An often overlooked but very critical component of the Field Artillery team is the Advance Party. The Advance Party consists of the Battery Commander, his Driver, First Sergeant, Gunnery Sergeant, FDC Guide, Gun Guides, and Communications Representatives. Initially, the Party looks to find suitable positions for an artillery unit to perform fire missions from. Then they perform what is known as route reconnaissance. The primary purpose of this reconnaissance is to determine the suitability of the route of the units movement. Items to be analyzed include possible alternate routes, cover, concealment, location of obstacles, likely ambush sites, contaminated areas, route marking requirements, and the time and distance required to traverse the route. Several factors are taken into consideration. Once a location is determined, and having arrived at the new position, the advance party conducts a security sweep and prepares the position for occupation. The purpose of the advance party security with METT-T and the absence of enemy troops, mines, booby traps, NBC hazards, and so on. If these threats or conditions are present in the proposed position area, the advance party breaks contact with any enemy forces or marks minefield and hazards and moves on to find another position area. The battery commander can coordinate for additional assets, or augment the advance party with internal assets, to provide the additional ability to clear areas of small enemy forces, obstacles, and minefields. Natural cover must be used to the maximum. Security is continuous throughout advance party operations. Once a location is determined to be safe, the advance party prepares the position for eventual howitzer emplacement. This consists of several procedures, such as escorting each howitzer to its prepared position, setting up communications, providing the unit with its initial azimuth of fire, and providing each gun with an initial deflection. This entire process is covered in U.S. Army Field Manual 6-50 Chapter 2.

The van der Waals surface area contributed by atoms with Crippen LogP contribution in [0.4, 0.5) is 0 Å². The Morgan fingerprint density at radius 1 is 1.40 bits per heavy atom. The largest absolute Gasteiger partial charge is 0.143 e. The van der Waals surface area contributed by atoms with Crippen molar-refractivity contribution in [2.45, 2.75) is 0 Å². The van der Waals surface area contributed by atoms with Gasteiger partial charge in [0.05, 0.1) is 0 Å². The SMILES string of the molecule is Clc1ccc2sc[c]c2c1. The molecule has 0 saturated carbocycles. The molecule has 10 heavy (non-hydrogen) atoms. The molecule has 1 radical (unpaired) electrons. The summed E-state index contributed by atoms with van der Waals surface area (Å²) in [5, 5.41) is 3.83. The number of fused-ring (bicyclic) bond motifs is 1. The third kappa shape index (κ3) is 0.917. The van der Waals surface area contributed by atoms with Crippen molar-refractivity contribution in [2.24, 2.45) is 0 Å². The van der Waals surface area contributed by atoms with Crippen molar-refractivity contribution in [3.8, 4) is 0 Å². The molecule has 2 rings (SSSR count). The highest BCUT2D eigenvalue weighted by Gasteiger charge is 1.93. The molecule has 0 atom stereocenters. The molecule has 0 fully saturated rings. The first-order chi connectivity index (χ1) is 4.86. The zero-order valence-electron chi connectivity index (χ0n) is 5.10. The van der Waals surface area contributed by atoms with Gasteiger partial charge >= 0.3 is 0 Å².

Because artillery is an indirect fire weapon, the forward observer must take up a position where he can observe the target using tools such as maps, a compass, binoculars and laser rangefinders/designators, then call back fire missions on his radio or other communication device. This position can be anywhere from a few hundred meters to 20–30 km distant from the guns. Modern day FOs are also trained in the rudiments of calling close air support, naval gunfire support and other indirect fire weapons systems.